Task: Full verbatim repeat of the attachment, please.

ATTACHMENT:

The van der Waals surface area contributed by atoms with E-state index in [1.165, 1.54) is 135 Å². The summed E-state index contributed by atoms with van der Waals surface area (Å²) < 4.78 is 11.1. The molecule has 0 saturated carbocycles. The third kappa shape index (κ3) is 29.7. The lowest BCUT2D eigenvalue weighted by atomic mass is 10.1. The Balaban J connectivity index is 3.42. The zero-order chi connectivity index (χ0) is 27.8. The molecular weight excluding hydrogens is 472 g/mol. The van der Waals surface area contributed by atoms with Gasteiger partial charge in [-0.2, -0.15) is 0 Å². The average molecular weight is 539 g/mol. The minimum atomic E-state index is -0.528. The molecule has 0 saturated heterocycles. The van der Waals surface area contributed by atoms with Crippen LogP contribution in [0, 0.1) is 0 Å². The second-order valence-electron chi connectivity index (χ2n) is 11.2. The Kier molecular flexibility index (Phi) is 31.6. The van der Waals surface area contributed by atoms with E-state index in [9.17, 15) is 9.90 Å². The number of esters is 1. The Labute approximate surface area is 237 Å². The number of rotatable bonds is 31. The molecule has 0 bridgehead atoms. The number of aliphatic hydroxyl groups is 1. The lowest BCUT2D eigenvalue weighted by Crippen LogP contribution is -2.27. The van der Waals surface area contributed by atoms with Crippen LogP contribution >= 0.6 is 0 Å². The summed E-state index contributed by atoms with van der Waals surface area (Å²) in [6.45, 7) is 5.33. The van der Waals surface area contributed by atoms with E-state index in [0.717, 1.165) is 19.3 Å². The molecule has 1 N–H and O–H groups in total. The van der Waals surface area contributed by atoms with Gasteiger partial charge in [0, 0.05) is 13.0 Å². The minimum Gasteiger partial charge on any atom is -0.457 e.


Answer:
The van der Waals surface area contributed by atoms with E-state index in [1.165, 1.54) is 135 Å². The summed E-state index contributed by atoms with van der Waals surface area (Å²) < 4.78 is 11.1. The molecule has 0 saturated carbocycles. The third kappa shape index (κ3) is 29.7. The lowest BCUT2D eigenvalue weighted by atomic mass is 10.1. The Balaban J connectivity index is 3.42. The zero-order chi connectivity index (χ0) is 27.8. The molecular weight excluding hydrogens is 472 g/mol. The van der Waals surface area contributed by atoms with Gasteiger partial charge in [-0.2, -0.15) is 0 Å². The average molecular weight is 539 g/mol. The minimum atomic E-state index is -0.528. The molecule has 0 saturated heterocycles. The van der Waals surface area contributed by atoms with Crippen LogP contribution in [0, 0.1) is 0 Å². The second-order valence-electron chi connectivity index (χ2n) is 11.2. The Kier molecular flexibility index (Phi) is 31.6. The van der Waals surface area contributed by atoms with E-state index in [9.17, 15) is 9.90 Å². The number of esters is 1. The Labute approximate surface area is 237 Å². The number of rotatable bonds is 31. The molecule has 0 bridgehead atoms. The number of aliphatic hydroxyl groups is 1. The lowest BCUT2D eigenvalue weighted by Crippen LogP contribution is -2.27. The van der Waals surface area contributed by atoms with Crippen LogP contribution >= 0.6 is 0 Å². The summed E-state index contributed by atoms with van der Waals surface area (Å²) in [6.45, 7) is 5.33. The van der Waals surface area contributed by atoms with E-state index in [0.717, 1.165) is 19.3 Å². The molecule has 1 N–H and O–H groups in total. The van der Waals surface area contributed by atoms with Gasteiger partial charge in [0, 0.05) is 13.0 Å². The minimum Gasteiger partial charge on any atom is -0.457 e.